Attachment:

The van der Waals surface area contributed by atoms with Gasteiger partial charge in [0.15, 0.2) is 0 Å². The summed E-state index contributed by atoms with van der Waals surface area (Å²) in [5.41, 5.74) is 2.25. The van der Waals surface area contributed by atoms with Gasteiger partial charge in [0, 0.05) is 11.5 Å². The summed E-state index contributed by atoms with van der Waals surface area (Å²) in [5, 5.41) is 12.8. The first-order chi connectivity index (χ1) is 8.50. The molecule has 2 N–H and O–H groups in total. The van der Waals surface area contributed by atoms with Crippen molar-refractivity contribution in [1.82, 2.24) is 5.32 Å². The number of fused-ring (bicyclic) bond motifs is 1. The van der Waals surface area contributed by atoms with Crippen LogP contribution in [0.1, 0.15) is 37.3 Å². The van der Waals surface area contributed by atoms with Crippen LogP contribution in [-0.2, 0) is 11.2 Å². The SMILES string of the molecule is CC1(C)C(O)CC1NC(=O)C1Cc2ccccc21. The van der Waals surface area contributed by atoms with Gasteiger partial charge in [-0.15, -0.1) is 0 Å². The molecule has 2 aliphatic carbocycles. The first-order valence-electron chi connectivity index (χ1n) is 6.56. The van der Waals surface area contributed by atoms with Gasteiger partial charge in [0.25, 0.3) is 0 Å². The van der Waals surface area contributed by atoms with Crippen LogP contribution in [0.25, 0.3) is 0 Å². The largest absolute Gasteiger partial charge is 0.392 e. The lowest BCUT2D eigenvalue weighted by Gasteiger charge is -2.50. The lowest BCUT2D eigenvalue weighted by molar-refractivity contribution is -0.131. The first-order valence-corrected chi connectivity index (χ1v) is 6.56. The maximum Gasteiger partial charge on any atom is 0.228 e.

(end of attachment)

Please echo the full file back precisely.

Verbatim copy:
The van der Waals surface area contributed by atoms with Gasteiger partial charge in [0.15, 0.2) is 0 Å². The summed E-state index contributed by atoms with van der Waals surface area (Å²) in [5.41, 5.74) is 2.25. The van der Waals surface area contributed by atoms with Gasteiger partial charge in [0, 0.05) is 11.5 Å². The summed E-state index contributed by atoms with van der Waals surface area (Å²) in [5, 5.41) is 12.8. The first-order chi connectivity index (χ1) is 8.50. The molecule has 2 N–H and O–H groups in total. The van der Waals surface area contributed by atoms with Crippen molar-refractivity contribution in [1.82, 2.24) is 5.32 Å². The number of fused-ring (bicyclic) bond motifs is 1. The van der Waals surface area contributed by atoms with Crippen LogP contribution in [0.1, 0.15) is 37.3 Å². The van der Waals surface area contributed by atoms with Crippen LogP contribution in [-0.2, 0) is 11.2 Å². The SMILES string of the molecule is CC1(C)C(O)CC1NC(=O)C1Cc2ccccc21. The van der Waals surface area contributed by atoms with Gasteiger partial charge in [-0.15, -0.1) is 0 Å². The molecule has 2 aliphatic carbocycles. The first-order valence-electron chi connectivity index (χ1n) is 6.56. The van der Waals surface area contributed by atoms with Gasteiger partial charge in [0.25, 0.3) is 0 Å². The van der Waals surface area contributed by atoms with Crippen LogP contribution in [0.25, 0.3) is 0 Å². The largest absolute Gasteiger partial charge is 0.392 e. The lowest BCUT2D eigenvalue weighted by Gasteiger charge is -2.50. The lowest BCUT2D eigenvalue weighted by molar-refractivity contribution is -0.131. The first-order valence-corrected chi connectivity index (χ1v) is 6.56. The maximum Gasteiger partial charge on any atom is 0.228 e.